That Quebec reflex reaction must be fading because Jean-Francois Nadeau, arts editor of Montreal’s Le Devoir, has now produced a full-scale biography of Quebec’s infamous Fascist party leader Adrien Arcand with an alluring title, The Canadian Fuhrer (James Lorimer and Company, 360 pages, $35). Publication of the book in French in 2010 marked a watershed in Quebec nationalist thinking, speaking to the previous silences in Quebec history.
Two decades ago, a feisty Quebec scholar, Esther Delisle, had paid a heavy price for exposing the first cracks in the nationalist armour. In her PhD thesis she offended many by identifying Lionel Groulx, Quebec’s modern patron saint, as a purveyor of anti-Semitism and a nationalist who was remarkably tolerant of right-wing extremism. Her 1998 book Myths, Memories and Lies went public with a shocking account of how some members of Quebec’s elite, nationalist and federalist, supported Nazi collaborator Marshall Philippe Petain and his Vichy government in France during the Second World War and then helped bring war criminals to safety in Quebec after the war ended.
Delisle was strongly chastised for speaking out and when Montreal writer Mordecai Richler took her side, she became a bête noir. After the Quebec premier’s brother Gerard Bouchard attacked her research and rose to defend Groulx against the charges of anti-Semitism, she was essentially blacklisted in French Quebec.
Nadeau’s The Canadian Fuhrer returns to the touchy subject of the emergence and persistence of Adrien Arcand and his Quebec fascist party from August 1939 until the 1960s. It’s a very thorough, authoritative biography with a title that not only projects a strong, powerful image, but conveys the author’s willingness to call a spade a spade.
As a former academic historian, Nadeau brings an impressive array of insight and talent to the task of unravelling the life of Canada’s best known fascist leader. It shows the vital importance to Arcand’s political life of being fired from La Presse for union activities and the founding of his wickedly satirical newspaper Le Goglu in Montreal’s working-class east end. After flirting with Italian-brand fascism, Arcand and his close associate Ajutor Menard chose a different path “paved with Hitler-style swastikas instead of Roman symbols of fascism.”
The rise of Arcand’s movement is explained as a radical political response to the hunger, unemployment and war anxieties of the 1930s. Radical ideas gained currency among Canadians along the whole range of extremes from Communism and socialism to the right-wing variants, the Social Credit movement on the Prairies and Maurice Duplessis’ Union Nationale in Quebec. Amid such turmoil, Adolf Hitler cast a spell and one that even fooled Canada’s wily prime minister Mackenzie King.
The most alarming part of Arcand’s story is how he managed, while spouting Nazism and anti-Semitism and operating on a shoestring, to become a significant political force in Quebec throughout the 1930s. His role on the fringes of the Jeune-Canada movement founded by Andre Laurendeau and Lionel Groulx makes for fascinating reading. All of the Jeune-Canada partisans are shown to have shared anti-Semitic attitudes, but Groulx, the rather effete young nationalist, remained uncomfortable with Arcand’s distinctly working-class brand of fascism.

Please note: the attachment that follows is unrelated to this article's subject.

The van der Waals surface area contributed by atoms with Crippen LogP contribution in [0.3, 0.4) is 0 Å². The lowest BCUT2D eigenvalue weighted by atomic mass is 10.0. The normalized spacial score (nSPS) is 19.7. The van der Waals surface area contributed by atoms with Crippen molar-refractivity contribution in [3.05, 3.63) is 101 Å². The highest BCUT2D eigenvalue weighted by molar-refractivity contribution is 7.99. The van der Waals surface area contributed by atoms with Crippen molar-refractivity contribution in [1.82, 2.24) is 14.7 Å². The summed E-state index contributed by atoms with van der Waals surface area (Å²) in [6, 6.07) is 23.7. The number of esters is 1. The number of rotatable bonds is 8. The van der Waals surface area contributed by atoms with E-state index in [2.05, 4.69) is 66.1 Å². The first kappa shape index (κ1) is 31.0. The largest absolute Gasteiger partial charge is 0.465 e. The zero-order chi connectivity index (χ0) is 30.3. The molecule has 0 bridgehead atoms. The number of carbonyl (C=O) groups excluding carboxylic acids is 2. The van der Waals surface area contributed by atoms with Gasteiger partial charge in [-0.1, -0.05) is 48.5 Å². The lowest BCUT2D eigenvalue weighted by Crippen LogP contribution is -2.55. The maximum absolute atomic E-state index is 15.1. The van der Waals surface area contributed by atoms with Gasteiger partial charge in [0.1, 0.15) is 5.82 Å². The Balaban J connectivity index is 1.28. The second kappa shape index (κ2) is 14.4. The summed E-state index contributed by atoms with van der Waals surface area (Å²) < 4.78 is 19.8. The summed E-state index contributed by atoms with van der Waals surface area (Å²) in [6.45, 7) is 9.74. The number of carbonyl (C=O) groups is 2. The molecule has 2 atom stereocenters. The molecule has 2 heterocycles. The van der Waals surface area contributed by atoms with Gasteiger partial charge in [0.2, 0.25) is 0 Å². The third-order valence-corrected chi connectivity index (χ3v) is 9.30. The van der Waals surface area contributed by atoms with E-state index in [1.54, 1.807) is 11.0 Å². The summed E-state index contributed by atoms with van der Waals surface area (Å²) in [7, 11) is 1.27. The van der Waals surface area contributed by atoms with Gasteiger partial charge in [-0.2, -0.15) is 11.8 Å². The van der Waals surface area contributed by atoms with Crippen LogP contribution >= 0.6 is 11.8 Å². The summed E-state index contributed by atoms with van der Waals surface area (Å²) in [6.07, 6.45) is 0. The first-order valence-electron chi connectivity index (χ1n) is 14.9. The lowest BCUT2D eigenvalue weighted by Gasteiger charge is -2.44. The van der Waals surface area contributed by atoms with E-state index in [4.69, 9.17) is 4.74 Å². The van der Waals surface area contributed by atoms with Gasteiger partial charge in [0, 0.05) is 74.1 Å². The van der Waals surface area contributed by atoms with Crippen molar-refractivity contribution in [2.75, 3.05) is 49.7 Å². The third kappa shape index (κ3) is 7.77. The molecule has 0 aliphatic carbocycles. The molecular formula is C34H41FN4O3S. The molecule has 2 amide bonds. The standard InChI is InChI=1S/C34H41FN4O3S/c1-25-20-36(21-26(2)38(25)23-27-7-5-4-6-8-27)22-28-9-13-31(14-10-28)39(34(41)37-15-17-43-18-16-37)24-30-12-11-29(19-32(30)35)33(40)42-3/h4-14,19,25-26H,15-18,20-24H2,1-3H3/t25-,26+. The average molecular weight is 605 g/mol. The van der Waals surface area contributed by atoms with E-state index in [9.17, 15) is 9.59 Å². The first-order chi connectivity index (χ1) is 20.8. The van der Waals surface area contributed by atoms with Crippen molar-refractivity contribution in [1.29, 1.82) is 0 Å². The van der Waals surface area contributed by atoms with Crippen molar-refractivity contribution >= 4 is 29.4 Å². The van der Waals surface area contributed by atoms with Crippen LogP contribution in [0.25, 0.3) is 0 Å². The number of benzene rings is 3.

As a Le Devoir journalist, Nadeau is at pains to show how leading Quebec nationalists like Groulx and Jeune-Canada sought to keep a safe distance from Arcand. “Anti-Semitism and xenophobia,” he writes, were integral to their thought and program but, unlike Arcand, “blood and race” was not “the primary standard by which everything was judged.”
Arcand and his far-right National Unity Party did draw their strength from what is described as “the spirit of the 1930s.” Once Canada declared war on Germany and Italy in 1939, Arcand was interned for his political views. After the war, he remained a committed fascist and resumed his political activities, forging alliances with Duplessis and the UN in a futile attempt to stave off so-called “Reds” like Jean Lesage and the Liberals, promoting the Quiet Revolution.
Adrien Arcand, as Nadeau points out, remained a committed fascist. He not only continued to espouse anti-Semitism but denied the existence of the Holocaust. After flailing away for four decades in the world of radical politics, Arcand was left destitute and beset by poor heath before he passed away quietly on Aug. 1, 1967.
Nadeau’s The Canadian Fuhrer will go a long way toward extinguishing the trace of stench associated with the heirs of Lionel Groulx, Quebec’s modern-day nationalists. It will quickly be recognized as the standard work on a sordid aspect of Quebec’s 20th-century history. In one particular, perhaps picayune aspect, the book falls short. It’s curious to me why this otherwise fine book contains no direct reference whatsoever to Esther Delisle, the intrepid scholar who first blasted open the larger story. When that happens, all will be well with the world.
Paul W. Bennett is founding director, Schoolhouse Consulting in Halifax, and lived in Montreal from 1997 until 2005.